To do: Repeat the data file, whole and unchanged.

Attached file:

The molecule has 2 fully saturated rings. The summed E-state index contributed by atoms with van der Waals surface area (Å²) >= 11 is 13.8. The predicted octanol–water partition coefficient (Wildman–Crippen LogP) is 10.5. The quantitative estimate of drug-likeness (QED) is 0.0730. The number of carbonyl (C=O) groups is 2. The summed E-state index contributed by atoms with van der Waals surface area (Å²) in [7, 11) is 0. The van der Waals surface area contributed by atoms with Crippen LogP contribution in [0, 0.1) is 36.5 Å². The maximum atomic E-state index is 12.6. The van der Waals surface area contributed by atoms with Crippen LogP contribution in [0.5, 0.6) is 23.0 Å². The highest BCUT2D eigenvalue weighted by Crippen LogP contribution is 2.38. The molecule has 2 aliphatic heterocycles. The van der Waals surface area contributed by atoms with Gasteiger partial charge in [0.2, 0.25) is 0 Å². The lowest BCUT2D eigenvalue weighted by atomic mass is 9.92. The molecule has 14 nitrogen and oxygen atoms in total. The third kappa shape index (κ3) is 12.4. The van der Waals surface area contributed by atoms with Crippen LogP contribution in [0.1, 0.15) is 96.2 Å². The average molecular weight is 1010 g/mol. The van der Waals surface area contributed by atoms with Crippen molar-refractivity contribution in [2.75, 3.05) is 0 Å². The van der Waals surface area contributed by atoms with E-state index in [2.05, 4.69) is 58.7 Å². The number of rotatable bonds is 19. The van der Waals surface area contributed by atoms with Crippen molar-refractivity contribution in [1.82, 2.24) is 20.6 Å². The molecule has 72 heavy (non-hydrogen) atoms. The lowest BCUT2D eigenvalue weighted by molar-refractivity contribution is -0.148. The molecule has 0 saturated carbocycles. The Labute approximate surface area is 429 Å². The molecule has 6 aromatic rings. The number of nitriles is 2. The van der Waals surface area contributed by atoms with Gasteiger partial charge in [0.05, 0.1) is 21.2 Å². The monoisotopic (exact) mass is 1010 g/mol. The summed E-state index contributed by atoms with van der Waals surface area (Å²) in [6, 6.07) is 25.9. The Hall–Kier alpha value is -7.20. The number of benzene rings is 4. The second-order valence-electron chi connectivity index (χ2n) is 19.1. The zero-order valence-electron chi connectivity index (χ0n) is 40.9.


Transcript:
The molecule has 2 fully saturated rings. The summed E-state index contributed by atoms with van der Waals surface area (Å²) >= 11 is 13.8. The predicted octanol–water partition coefficient (Wildman–Crippen LogP) is 10.5. The quantitative estimate of drug-likeness (QED) is 0.0730. The number of carbonyl (C=O) groups is 2. The summed E-state index contributed by atoms with van der Waals surface area (Å²) in [7, 11) is 0. The van der Waals surface area contributed by atoms with Crippen LogP contribution in [0, 0.1) is 36.5 Å². The maximum atomic E-state index is 12.6. The van der Waals surface area contributed by atoms with Crippen LogP contribution in [0.5, 0.6) is 23.0 Å². The highest BCUT2D eigenvalue weighted by Crippen LogP contribution is 2.38. The molecule has 2 aliphatic heterocycles. The van der Waals surface area contributed by atoms with Gasteiger partial charge in [0.2, 0.25) is 0 Å². The lowest BCUT2D eigenvalue weighted by atomic mass is 9.92. The molecule has 14 nitrogen and oxygen atoms in total. The third kappa shape index (κ3) is 12.4. The van der Waals surface area contributed by atoms with Crippen LogP contribution in [0.1, 0.15) is 96.2 Å². The average molecular weight is 1010 g/mol. The van der Waals surface area contributed by atoms with Crippen molar-refractivity contribution in [2.75, 3.05) is 0 Å². The van der Waals surface area contributed by atoms with E-state index in [2.05, 4.69) is 58.7 Å². The number of rotatable bonds is 19. The van der Waals surface area contributed by atoms with Crippen molar-refractivity contribution in [1.82, 2.24) is 20.6 Å². The molecule has 72 heavy (non-hydrogen) atoms. The lowest BCUT2D eigenvalue weighted by molar-refractivity contribution is -0.148. The molecule has 0 saturated carbocycles. The Labute approximate surface area is 429 Å². The molecule has 6 aromatic rings. The number of nitriles is 2. The van der Waals surface area contributed by atoms with Gasteiger partial charge in [0.05, 0.1) is 21.2 Å². The monoisotopic (exact) mass is 1010 g/mol. The summed E-state index contributed by atoms with van der Waals surface area (Å²) in [6, 6.07) is 25.9. The Hall–Kier alpha value is -7.20. The number of benzene rings is 4. The second-order valence-electron chi connectivity index (χ2n) is 19.1. The zero-order valence-electron chi connectivity index (χ0n) is 40.9.